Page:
JL Johnson | AirlineReporter

You can Turkish delight in the US in any middle eastern market these days. Not as good as the ones served on the THY, though. They serve the top of the line double-baked variety.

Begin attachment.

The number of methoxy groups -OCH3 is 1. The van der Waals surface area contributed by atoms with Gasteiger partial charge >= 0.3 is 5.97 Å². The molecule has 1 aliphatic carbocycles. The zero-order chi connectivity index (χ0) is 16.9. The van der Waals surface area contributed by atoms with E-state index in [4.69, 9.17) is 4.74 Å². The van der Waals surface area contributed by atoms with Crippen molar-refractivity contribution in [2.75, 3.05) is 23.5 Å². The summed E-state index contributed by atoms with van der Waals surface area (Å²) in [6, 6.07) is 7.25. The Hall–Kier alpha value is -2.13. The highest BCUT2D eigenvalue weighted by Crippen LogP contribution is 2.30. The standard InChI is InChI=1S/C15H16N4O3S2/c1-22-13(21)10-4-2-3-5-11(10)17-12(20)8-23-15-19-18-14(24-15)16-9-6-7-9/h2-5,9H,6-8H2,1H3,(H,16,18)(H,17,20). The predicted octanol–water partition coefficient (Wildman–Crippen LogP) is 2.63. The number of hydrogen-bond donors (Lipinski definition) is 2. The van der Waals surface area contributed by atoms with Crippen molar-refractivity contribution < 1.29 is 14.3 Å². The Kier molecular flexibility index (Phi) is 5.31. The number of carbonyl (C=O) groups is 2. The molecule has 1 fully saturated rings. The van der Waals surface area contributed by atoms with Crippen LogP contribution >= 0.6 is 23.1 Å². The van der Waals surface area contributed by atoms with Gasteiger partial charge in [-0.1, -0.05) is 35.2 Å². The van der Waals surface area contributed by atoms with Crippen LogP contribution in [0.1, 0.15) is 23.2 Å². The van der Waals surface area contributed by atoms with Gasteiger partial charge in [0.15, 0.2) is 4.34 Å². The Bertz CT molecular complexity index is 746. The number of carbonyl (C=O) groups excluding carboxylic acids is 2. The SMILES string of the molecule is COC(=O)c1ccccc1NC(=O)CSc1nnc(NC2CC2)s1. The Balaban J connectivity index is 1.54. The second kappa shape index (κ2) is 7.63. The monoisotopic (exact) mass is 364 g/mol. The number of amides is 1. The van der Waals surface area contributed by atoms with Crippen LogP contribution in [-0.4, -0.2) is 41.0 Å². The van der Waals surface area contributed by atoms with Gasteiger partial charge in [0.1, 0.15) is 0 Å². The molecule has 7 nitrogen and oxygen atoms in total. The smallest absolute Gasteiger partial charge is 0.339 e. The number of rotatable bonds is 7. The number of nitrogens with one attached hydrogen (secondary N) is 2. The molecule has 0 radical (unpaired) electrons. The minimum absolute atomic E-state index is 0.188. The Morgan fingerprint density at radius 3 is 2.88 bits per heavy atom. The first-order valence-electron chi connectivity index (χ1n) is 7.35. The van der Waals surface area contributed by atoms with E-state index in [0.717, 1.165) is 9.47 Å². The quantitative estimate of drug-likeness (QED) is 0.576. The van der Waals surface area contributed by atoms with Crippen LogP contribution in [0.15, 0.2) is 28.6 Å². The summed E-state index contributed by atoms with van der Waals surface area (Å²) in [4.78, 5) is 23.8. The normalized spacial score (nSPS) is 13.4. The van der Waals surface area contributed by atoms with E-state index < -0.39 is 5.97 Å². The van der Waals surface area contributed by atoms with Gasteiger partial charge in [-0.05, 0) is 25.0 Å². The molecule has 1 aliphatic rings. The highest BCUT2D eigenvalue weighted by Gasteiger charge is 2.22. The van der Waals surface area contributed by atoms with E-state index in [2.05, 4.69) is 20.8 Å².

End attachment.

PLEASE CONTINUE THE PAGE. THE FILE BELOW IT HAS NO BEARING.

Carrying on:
Thanks for the great Cattle Class report J.L. One if the best of type I’ve seen on AR. I spent 8-9 days in Istanbul, although it was ~25 years ago, and I never felt unsafe. As for the Cattle Class section, you DO need to expect something different from B.C., especially with food and service. The numerous issues with the 773-ER’s cabin suggest that they may be stretching it a bit with a little rehab in mind. Some of the pix suggest a well-worn space. No special veggie meal? I’m not shocked. I also notice that the majority of the rear cabin retains tight leg room and 3-3-3 seating. If/when they do refurbish their 773-ER’s rear cabins, the pitch may get tighter and the seating will become 3-4-3. I agree that the coach meals (chicken of beef) are a bit lacking, yet likely better than a 3-day-old buy on board sandwich box. (OK, so that mac & chez w/tomato looks horrible!) One must remember that the food budget for long haul coach remains at the pocket-change level and probably will. I also wonder how/why you got on one of the SSSS lists and I agree; let’s hope that it does not stick! Per your report, at least they seem to manage their pre-boarding security a LOT better than does TSA. (TSA has been ‘practicing’ their routines for years, yet they still have no clue. It may be related to hiring from the bottom of the heap.) I note again, an excellent review and thank you.